Not a few Nigerians are wont to saying that government has no business in business. And what is popularly adjudged to be the interpretation of that statement is that, given its appalling management of several potentially profitable business-structured government assets, the Nigerian Government is one that shouldn’t really come near any business concern.
Incidentally, examples of the government’s gross mismanagement of lucrative enterprises abound in the misfortune that was brought upon the defunct Nigeria Airways, the sinking of the huge revenue potentials of the rested Nigerian National Shipping Line (NNSL) along with its multi-million dollars worth of ships to mention just a few. These are significant instances of bad businesses conducted by the government.
That said, there’s need for clarity of terms here. This is to ensure that the habitual failings of the government will not dampen the zeal of the citizens to point to the government and also compel it to take up its legitimate position in business for the prosperity of the nation.
Essentially, government control over its business-structured assets, which often brings about losses, should be distinguished from the actions of the government in creating an enabling environment for businesses to start and thrive, which normally should be their major involvement in business activities in the country.
Interestingly, observations from recent happenings in government are suggesting that the highest authority in the land is currently toeing the expected path quite well. Isn’t it fascinating to note that the government that started off by trumpeting Made-in-Nigeria goods almost as if Nigerians will suddenly develop capacity to locally produce many of the ludicrous imported goods without the government acting as the primary enabler of such endeavour, is now talking about the need to provide an enabling environment?
Of course, now we are talking; and also making efforts to address the major issues that are encumbering growth. It seems we have finally realised that the usual approach of placing the cart before the horse has only resulted in appearance of motion without movement whatsoever.
The talks, as observed recently, which focus on policy improvement and introduction of critical interventions that will stimulate aggressive interest and activities in several enterprises are what the nation has been waiting for as part of the promises of change.
And more importantly, the talks are being backed with action. Clearly, signing into law the two pieces of legislation that will help to facilitate access to more affordable credit facilities for businesses in the country is a remarkable route to reflating the economy.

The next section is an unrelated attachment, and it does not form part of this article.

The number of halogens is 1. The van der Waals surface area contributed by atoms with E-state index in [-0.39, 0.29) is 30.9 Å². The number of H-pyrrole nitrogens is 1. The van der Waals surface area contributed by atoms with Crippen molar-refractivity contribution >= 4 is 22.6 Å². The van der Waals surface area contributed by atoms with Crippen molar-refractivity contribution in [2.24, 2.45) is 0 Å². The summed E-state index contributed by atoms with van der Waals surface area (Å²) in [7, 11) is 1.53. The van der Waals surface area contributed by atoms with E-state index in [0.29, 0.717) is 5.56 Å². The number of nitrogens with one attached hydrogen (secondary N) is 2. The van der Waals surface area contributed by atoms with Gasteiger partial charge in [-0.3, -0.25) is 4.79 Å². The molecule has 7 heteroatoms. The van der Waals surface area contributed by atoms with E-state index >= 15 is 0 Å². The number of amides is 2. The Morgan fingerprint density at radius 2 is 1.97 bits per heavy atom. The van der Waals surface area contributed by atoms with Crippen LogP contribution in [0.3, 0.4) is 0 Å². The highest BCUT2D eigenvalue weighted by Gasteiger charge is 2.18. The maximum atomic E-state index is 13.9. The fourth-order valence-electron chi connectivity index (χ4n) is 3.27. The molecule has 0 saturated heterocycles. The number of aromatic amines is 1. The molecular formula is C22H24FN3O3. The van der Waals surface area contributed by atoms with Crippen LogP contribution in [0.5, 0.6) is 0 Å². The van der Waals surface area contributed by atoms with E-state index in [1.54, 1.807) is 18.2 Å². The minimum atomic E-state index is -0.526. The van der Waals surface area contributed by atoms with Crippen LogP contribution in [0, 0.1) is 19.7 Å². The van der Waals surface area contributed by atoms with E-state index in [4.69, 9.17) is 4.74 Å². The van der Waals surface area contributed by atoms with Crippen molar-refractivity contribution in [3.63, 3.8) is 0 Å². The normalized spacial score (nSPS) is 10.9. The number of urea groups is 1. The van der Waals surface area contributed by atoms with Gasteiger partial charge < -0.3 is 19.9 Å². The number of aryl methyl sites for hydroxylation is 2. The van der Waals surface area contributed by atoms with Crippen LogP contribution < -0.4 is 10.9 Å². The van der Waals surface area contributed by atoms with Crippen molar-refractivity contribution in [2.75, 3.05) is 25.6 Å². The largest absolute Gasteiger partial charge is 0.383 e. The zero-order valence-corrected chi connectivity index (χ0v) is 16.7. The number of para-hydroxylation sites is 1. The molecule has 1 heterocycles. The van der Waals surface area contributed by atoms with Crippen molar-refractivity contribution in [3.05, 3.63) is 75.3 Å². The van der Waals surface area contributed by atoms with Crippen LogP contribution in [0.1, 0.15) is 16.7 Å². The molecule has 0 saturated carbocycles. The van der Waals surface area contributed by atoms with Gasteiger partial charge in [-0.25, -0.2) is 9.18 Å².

As a result of this effort, Nigeria now has the Secured Transactions in Movable Assets Act, 2017 (otherwise known as Collateral Registry Act) and the Credit Reporting Act, 2017 which are laws essentially made to strengthen Nigeria’s Micro, Small and Medium Enterprises (MSMEs) economy and empower the players in this sector. And with these laws, budding entrepreneurs in MSMEs market will, for the first time ever, use their reputation, generators, deep freezers, school certificates and many unconventional properties to access credit.
To demonstrate its concern, the government further stated that, access to credit is critical to economic growth and is considered to be the motor for driving private sector development. However, in Nigeria more than 70 per cent of private enterprises, typically MSMEs, have limited or no access to credit. Credit applications get rejected due to insufficient credit history and information for the lender to use to make a reasonable judgement, as well as unacceptable collateral. The two new Acts remove those obstacles for MSMEs.
Traditionally, banks only give loans to businesses that can provide fixed land and property as collateral. This shuts out MSMEs which usually own only movable assets like motor vehicles and equipment.
The Collateral Registry Bill, 2017, will give confidence to lenders to utilise the registry and thereby make credit available to MSMEs and individuals through the “use of their movable assets as collateral.â€
Well, a good move, you would say. But really this important move shouldn’t just be read as part of those captivating platitudes. Indeed, being of greater concern to the government should be the lack of implementation of many meaningful laws and policies like the two that have just been brought to existence which make nonsense of the whole exercise.
Therefore, efforts at implementation should now be made more aggressive and purposeful possibly more than the energy that was deployed to the introduction of the laws.
Reasonably, it should be just enough that the beginning looks good, but the end result must be made to wear a greater outlook.
Similarly, constant supply of power remains a major force towards achieving a viable and truly prosperous MSMEs market in Nigeria. So it behooves on the government to deal decisively with the demon that has been holding down power thereby ensuring that lives and businesses are run in darkness. And what does this bring? More grave blunders, stagnation, confusion and other national catastrophe.
As such, if only for the sake of the MSMEs players and other stakeholders who have been acknowledged as the engine of the economy, the government needs to revisit the power issue with a view to finding a lasting solution and then, bolster other infrastructural necessities that support growth.